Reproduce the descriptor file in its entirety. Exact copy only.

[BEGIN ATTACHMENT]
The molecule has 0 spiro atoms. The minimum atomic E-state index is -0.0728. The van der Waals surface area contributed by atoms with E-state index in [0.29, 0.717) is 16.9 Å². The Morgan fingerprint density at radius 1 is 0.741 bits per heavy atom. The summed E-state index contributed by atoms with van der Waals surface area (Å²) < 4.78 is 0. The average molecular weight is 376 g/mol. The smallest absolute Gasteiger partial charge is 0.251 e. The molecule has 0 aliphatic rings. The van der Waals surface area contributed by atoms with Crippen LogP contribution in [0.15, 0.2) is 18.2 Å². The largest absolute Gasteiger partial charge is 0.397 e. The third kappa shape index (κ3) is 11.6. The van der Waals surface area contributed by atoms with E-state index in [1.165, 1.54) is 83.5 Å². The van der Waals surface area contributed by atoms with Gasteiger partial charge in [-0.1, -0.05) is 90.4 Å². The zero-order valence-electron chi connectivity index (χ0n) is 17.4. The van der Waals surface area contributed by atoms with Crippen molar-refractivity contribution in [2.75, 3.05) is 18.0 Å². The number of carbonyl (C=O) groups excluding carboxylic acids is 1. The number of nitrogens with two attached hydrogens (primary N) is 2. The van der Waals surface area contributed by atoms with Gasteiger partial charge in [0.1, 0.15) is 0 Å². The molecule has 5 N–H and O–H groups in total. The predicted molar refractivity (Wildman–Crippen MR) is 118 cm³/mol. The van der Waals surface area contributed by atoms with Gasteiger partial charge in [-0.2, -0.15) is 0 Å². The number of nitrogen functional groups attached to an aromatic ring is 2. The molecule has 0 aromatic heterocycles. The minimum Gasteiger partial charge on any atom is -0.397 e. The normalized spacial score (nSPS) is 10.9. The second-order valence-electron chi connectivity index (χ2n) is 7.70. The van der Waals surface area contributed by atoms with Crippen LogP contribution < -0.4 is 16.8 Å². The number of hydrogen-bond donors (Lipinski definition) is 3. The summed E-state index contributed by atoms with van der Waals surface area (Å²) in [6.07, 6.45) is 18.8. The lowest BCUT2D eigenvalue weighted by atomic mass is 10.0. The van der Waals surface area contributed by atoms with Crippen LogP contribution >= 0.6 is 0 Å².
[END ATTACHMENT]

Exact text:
The molecule has 0 spiro atoms. The minimum atomic E-state index is -0.0728. The van der Waals surface area contributed by atoms with E-state index in [0.29, 0.717) is 16.9 Å². The Morgan fingerprint density at radius 1 is 0.741 bits per heavy atom. The summed E-state index contributed by atoms with van der Waals surface area (Å²) < 4.78 is 0. The average molecular weight is 376 g/mol. The smallest absolute Gasteiger partial charge is 0.251 e. The molecule has 0 aliphatic rings. The van der Waals surface area contributed by atoms with Crippen LogP contribution in [0.15, 0.2) is 18.2 Å². The largest absolute Gasteiger partial charge is 0.397 e. The third kappa shape index (κ3) is 11.6. The van der Waals surface area contributed by atoms with E-state index in [1.165, 1.54) is 83.5 Å². The van der Waals surface area contributed by atoms with Gasteiger partial charge in [-0.1, -0.05) is 90.4 Å². The zero-order valence-electron chi connectivity index (χ0n) is 17.4. The van der Waals surface area contributed by atoms with Crippen molar-refractivity contribution in [2.75, 3.05) is 18.0 Å². The number of carbonyl (C=O) groups excluding carboxylic acids is 1. The number of nitrogens with two attached hydrogens (primary N) is 2. The van der Waals surface area contributed by atoms with Gasteiger partial charge in [0.1, 0.15) is 0 Å². The molecule has 5 N–H and O–H groups in total. The predicted molar refractivity (Wildman–Crippen MR) is 118 cm³/mol. The van der Waals surface area contributed by atoms with Gasteiger partial charge in [-0.2, -0.15) is 0 Å². The number of nitrogen functional groups attached to an aromatic ring is 2. The molecule has 0 aromatic heterocycles. The minimum Gasteiger partial charge on any atom is -0.397 e. The normalized spacial score (nSPS) is 10.9. The second-order valence-electron chi connectivity index (χ2n) is 7.70. The van der Waals surface area contributed by atoms with Crippen LogP contribution < -0.4 is 16.8 Å². The number of hydrogen-bond donors (Lipinski definition) is 3. The summed E-state index contributed by atoms with van der Waals surface area (Å²) in [6.07, 6.45) is 18.8. The lowest BCUT2D eigenvalue weighted by atomic mass is 10.0. The van der Waals surface area contributed by atoms with Crippen LogP contribution >= 0.6 is 0 Å².